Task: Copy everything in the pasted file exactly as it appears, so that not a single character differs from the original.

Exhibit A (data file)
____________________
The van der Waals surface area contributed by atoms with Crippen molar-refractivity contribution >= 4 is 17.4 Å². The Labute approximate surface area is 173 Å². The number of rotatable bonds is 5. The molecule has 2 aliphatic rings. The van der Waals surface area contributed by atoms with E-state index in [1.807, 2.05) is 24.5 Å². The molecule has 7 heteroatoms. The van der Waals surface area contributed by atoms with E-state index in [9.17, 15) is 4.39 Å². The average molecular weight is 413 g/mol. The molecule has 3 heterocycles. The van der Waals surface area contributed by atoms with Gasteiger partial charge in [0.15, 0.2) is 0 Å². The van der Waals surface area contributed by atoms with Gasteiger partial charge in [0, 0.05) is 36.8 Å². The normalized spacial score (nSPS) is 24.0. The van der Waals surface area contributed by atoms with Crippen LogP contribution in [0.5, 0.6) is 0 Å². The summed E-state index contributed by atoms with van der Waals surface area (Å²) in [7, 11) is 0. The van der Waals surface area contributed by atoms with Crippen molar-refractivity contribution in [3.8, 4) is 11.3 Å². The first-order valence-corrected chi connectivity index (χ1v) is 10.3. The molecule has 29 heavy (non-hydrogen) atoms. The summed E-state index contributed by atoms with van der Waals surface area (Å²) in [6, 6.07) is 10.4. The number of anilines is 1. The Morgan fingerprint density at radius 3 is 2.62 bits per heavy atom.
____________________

The van der Waals surface area contributed by atoms with Crippen molar-refractivity contribution >= 4 is 17.4 Å². The Labute approximate surface area is 173 Å². The number of rotatable bonds is 5. The molecule has 2 aliphatic rings. The van der Waals surface area contributed by atoms with E-state index in [1.807, 2.05) is 24.5 Å². The molecule has 7 heteroatoms. The van der Waals surface area contributed by atoms with E-state index in [9.17, 15) is 4.39 Å². The average molecular weight is 413 g/mol. The molecule has 3 heterocycles. The van der Waals surface area contributed by atoms with Gasteiger partial charge in [0.15, 0.2) is 0 Å². The van der Waals surface area contributed by atoms with Gasteiger partial charge in [0, 0.05) is 36.8 Å². The normalized spacial score (nSPS) is 24.0. The van der Waals surface area contributed by atoms with Crippen LogP contribution in [0.5, 0.6) is 0 Å². The summed E-state index contributed by atoms with van der Waals surface area (Å²) in [7, 11) is 0. The van der Waals surface area contributed by atoms with Crippen molar-refractivity contribution in [3.8, 4) is 11.3 Å². The first-order valence-corrected chi connectivity index (χ1v) is 10.3. The molecule has 29 heavy (non-hydrogen) atoms. The summed E-state index contributed by atoms with van der Waals surface area (Å²) in [6, 6.07) is 10.4. The number of anilines is 1. The Morgan fingerprint density at radius 3 is 2.62 bits per heavy atom.